by Jessica Newlin
Academics are an extremely important aspect of college, but college isn’t only about that. There are other aspects that can help you develop experience, references, and relationships. Student organizations aren’t only available for students to find a hobby or something fun to do. They are there to help students take what they’ve learned in the classroom and apply it to real world situations.
What's out there for me?
The Pre Law Club exposes individuals who are interested in law to different law schools, different forms of law, and the opportunity to have dinner with known lawyers or judges who are experts in their field. You can ask them questions about their career or law school in general. Another example: the Pen and Ink Society meet once a week to share with each other essays, short stories, and poems individuals have written throughout their early academic lives. Each club -- such as The Business Club, Not for Sale, and The Green Party -- will help you expand your knowledge of something you are specifically interested in and passionate about.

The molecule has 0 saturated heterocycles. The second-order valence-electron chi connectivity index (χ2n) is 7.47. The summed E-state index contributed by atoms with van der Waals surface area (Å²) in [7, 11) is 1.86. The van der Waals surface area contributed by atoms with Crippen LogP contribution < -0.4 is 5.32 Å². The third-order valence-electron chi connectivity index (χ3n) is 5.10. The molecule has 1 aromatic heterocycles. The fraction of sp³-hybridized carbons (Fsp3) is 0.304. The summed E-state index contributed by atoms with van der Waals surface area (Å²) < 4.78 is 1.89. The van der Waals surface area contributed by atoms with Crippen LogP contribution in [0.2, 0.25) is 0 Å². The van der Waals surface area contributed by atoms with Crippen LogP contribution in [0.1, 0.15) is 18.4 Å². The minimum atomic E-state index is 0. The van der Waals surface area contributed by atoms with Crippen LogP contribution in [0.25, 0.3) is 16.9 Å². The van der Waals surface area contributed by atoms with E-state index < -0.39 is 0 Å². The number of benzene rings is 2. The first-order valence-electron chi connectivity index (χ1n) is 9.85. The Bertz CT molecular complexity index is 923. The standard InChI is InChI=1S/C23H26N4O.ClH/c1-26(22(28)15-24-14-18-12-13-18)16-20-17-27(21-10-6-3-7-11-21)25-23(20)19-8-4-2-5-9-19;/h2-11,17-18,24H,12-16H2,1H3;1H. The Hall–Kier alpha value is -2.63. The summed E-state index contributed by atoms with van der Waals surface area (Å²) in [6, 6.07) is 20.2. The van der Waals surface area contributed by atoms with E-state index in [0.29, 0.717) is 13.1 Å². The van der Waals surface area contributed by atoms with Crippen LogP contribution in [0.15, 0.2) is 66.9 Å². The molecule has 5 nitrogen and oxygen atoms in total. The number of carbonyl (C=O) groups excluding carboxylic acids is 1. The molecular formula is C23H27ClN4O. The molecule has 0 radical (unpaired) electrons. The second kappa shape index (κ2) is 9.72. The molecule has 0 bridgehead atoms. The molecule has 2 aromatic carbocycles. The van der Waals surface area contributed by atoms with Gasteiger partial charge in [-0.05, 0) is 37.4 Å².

The relationships you’ll form throughout the course of your involvement in student organizations will also be the ones that last throughout your life. Make sure to associate yourself with organizations that reflect who you want to be and your values. No student organization is bad, but there are some that won’t fit well with where you’re going. There’s Spanish Club, French Club, Japanese Club, International Student Organization, Safe Place, Catholic Student Organization, and almost anything else you could be interested in. If they don’t have what you’re looking for, start your own.
So, why should you join?
Student organizations are designed to work along with your classes and build upon each other. Most meet at night after all classes and offer multiple opportunities for leaderships positions. If you ever get the opportunity to be a leader within an organization, take it. Even more opportunities and experience will open up to you as you help others find a home where you did. Don’t be afraid to devote your time and energy to an organization, because there are aspects that you can use on a resume later on. Employers don’t only look for good grades; they also look for experience and passion. Give them that. Get involved.
What organizations are at AC?
Check out this page. Don't see what you're looking for -- or want more information? Sit tight, AC is building a brand new student organizations page, which will be available in about two weeks.
In the meantime, email Katrina Wotten (student activities coordinator) with any questions you may have.